Africa, Gender, Headlines, Human Rights

POLITICS-MAURITANIA: 'Justice and Equality for All'

Ebrima Sillah interviews MARIAM MINT MUSTAPHA, politician and rights activist.

NOUAKCHOTT, May 26 2009 (IPS) - As Mauritania prepares for presidential elections on June 6, women's groups have outlined a clear and compelling agenda for women. The trick will be getting the country's mostly male politicians to listen.

Mariam Mint Mustapha: We'll leave the presidency to men... for now. Credit:  Ebrima Sillah/IPS

Mariam Mint Mustapha: We'll leave the presidency to men... for now. Credit: Ebrima Sillah/IPS

Indicators measuring quality of life for Mauritanian women show there is plenty of room for improvement. For instance, less than 50 percent of girls enrolled in secondary schools complete their education, according to UNICEF; two in five Mauritanian girls never attend school at even the primary level.

The U.N. body also reports extremely high rates of maternal mortality – 1,200 women and girls die in Mauritania each year due to pregnancy-related complications. Additionally, 24,000 women and girls suffer injuries or disabilities in childbirth.

Mariam Mint Mustapha, a women's rights activist and politician for the Union for Democracy and Progress, spoke to IPS about her drive to raise women's profile in politics.

IPS: For years Mauritanian women have been mere spectators on the political scene, in that you're only visible when elections are to be organised. So this time around, what do you want in terms of practical issues to see for women's development issues? Mariam Mint Mustapha: You are right that most of the time these politicians only talk about women's issues in Mauritania during election time. Immediately after the campaign is over they close their doors on us.

And that is why this time around we are all active on the ground, telling women to take a strong and unified position that will serve as a common platform for all of us.

This time we want our representatives to come up with laws that create equal opportunities for men and women to prosper in society, like access to credit to establish small-scale businesses.

We also want to ensure that more qualified women are appointed to influential government positions to serve as role models for others. Remember this is a nomadic country, where until recently girls' education was a very low priority.

We are also advocating for parliament to come up with laws that eliminate all kinds of discrimination and harmful traditional practices that affect the rights of children and women.

In other words we are calling for justice and equity for all.

IPS: You are a politician and you also work with women in the slums around the capital. If a new president is elected, what would you like him to do for the poor? MM: A lot!!! You've seen what the situation is like for people living in the slums.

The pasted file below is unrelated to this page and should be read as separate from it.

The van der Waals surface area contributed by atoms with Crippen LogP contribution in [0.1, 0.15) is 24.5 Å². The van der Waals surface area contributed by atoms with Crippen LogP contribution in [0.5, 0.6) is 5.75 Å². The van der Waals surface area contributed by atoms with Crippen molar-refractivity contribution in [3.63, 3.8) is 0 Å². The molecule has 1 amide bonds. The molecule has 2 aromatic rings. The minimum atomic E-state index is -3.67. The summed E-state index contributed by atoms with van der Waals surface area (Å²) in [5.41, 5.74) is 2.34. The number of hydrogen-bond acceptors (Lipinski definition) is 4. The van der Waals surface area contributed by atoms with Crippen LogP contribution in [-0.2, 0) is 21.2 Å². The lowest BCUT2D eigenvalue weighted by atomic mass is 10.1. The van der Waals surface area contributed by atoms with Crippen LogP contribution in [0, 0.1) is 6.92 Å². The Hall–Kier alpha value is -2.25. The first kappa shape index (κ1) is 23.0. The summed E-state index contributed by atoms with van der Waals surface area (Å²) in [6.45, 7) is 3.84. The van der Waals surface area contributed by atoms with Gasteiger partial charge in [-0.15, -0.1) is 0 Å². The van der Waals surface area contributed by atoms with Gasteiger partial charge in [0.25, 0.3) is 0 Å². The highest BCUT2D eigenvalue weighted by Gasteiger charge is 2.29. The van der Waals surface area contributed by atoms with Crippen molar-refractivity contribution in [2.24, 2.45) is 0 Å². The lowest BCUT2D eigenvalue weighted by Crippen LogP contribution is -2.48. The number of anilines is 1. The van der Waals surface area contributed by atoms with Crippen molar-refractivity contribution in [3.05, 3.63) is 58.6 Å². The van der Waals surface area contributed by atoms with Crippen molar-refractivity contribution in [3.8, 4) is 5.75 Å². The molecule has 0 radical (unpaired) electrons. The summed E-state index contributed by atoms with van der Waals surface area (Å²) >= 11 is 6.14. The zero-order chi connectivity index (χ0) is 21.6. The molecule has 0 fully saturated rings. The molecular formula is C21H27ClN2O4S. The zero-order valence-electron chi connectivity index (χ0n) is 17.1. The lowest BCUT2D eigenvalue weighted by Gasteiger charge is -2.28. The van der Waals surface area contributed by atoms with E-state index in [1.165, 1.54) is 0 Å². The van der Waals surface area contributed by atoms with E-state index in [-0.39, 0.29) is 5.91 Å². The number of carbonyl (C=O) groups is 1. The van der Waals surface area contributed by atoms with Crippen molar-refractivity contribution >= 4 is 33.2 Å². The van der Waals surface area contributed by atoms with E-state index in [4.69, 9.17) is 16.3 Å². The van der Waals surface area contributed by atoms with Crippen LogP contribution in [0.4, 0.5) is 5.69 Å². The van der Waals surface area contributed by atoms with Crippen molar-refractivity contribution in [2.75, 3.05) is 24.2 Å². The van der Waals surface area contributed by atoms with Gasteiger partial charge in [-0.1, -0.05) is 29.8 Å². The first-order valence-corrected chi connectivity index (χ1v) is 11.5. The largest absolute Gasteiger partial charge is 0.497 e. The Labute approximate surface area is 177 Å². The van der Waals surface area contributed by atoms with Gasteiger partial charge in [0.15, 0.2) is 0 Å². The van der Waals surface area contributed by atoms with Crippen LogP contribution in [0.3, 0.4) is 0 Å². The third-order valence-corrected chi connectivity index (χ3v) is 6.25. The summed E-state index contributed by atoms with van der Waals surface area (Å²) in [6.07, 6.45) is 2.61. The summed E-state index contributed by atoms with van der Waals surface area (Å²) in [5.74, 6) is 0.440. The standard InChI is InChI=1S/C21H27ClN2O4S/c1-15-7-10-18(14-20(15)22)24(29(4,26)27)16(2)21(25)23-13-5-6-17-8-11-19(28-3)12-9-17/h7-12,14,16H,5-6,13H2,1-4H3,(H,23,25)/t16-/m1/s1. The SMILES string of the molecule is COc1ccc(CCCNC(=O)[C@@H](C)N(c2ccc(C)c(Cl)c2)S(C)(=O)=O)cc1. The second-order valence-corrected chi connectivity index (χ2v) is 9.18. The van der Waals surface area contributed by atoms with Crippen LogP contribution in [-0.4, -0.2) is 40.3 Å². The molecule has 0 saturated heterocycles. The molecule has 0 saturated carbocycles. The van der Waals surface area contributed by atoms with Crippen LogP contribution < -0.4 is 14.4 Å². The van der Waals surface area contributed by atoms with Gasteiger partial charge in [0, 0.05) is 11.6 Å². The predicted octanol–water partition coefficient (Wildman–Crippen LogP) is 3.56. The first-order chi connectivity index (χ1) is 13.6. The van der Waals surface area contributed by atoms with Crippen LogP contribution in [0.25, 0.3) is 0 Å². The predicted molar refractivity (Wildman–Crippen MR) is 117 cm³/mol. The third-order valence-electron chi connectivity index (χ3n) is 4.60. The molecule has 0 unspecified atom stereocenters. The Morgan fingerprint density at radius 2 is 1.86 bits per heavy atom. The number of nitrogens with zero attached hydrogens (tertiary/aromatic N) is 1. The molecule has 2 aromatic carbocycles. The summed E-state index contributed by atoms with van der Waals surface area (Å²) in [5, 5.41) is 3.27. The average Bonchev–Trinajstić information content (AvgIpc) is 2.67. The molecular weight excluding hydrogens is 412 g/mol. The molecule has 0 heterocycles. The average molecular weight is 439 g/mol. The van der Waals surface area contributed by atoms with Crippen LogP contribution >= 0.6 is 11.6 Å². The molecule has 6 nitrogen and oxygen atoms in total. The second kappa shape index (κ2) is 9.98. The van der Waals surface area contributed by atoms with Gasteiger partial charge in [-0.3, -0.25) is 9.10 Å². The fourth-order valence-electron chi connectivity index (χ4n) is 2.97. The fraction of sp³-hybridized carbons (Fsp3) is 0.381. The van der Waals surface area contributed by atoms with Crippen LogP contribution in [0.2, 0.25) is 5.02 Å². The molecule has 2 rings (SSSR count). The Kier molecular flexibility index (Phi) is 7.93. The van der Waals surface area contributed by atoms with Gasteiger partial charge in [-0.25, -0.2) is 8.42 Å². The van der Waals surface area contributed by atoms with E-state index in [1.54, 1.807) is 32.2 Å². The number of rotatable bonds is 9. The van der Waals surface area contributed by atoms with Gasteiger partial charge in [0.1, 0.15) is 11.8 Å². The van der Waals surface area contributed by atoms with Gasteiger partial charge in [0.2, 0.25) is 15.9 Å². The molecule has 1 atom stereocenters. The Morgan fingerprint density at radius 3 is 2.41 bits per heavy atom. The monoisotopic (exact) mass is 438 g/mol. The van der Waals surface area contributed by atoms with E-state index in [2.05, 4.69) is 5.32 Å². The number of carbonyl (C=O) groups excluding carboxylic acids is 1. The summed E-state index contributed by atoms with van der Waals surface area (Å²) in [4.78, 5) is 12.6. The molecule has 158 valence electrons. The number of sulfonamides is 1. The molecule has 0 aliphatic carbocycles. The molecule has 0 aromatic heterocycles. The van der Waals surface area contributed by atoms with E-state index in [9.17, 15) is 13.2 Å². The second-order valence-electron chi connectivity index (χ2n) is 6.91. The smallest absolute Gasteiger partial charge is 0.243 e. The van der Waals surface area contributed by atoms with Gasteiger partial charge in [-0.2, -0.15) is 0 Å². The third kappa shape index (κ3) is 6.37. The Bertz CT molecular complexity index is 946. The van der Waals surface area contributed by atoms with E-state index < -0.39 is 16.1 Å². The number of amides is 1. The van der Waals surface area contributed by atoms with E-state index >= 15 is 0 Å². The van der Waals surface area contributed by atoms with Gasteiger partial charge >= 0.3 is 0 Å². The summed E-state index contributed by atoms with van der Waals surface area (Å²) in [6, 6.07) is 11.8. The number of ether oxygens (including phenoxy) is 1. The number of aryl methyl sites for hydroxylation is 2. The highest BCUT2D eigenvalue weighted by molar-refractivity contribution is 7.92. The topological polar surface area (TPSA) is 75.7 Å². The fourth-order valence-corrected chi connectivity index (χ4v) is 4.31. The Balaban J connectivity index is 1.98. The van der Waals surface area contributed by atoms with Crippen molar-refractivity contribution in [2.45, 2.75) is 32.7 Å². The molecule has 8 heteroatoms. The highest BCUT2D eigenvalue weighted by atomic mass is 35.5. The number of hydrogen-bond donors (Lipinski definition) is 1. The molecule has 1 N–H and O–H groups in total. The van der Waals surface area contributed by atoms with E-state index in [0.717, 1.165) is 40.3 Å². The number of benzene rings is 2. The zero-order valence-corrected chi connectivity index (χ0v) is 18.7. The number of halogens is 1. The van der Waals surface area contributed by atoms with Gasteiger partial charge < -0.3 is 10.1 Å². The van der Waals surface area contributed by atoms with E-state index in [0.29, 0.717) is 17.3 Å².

There are no proper health facilities here, no electricity, no clean water… absolutely nothing that you can be proud of as a city resident. These places are like ghettos actually.

And that is why over the years it's been difficult to convince people in the slums to register and vote, because they felt successive governments don't actually care about them.

Now, in collaboration with some people in government and the community leaders in the slums, I have prepared a working document for the development and improvement of life generally in the slums. Some of the ideas include provision of pipe-borne water, solar energy, health centres and public schools that have permanent structures.

It is interesting to note that almost all the public schools in the slums are just temporary structures, set up in tents.

We are also calling on the government to provide funding for income-generating projects in the slums so that, in time these people will also be able to stand on their own.

IPS: Do you also want to see the number of women cabinet ministers increased from their current level of just four out of a total of 26? MM: We have been calling for an increase in the number of women cabinet ministers from their current level. However our demand is to have both quantitative and qualitative ministerial positions as well.

What we have now is a situation where women are given less-relevant ministerial positions and we want to see this change. It's unfair for 52 percent of the population to continue to be under-represented.

In addition to more ministerial positions, we also want women to be visible in terms of high positions they occupy in government so that it can serve as a good argument to conservative parents that it's not a waste of time sending their daughters to school.

There is also a new disturbing trend in Mauritania: the high divorce rate in the country… now that burden comes back to women.

So it is important that women are given the right education so that they can be independent and stand on their own.

IPS: Do you long for a day when you will have a womAn as president of Mauritania? MM: A woman as president of Mauritania? Oh no, not for now. Because that will be seen as asking too much…

Remember, we are fighting for basic issues for women yet we are facing all this resistance. I wonder what it would be like if we ask for the presidency?

You know Mauritania is almost 100 percent Muslim and also a highly conservative society. So for now we will leave the presidency to men but let them also leave other important ministries for us.

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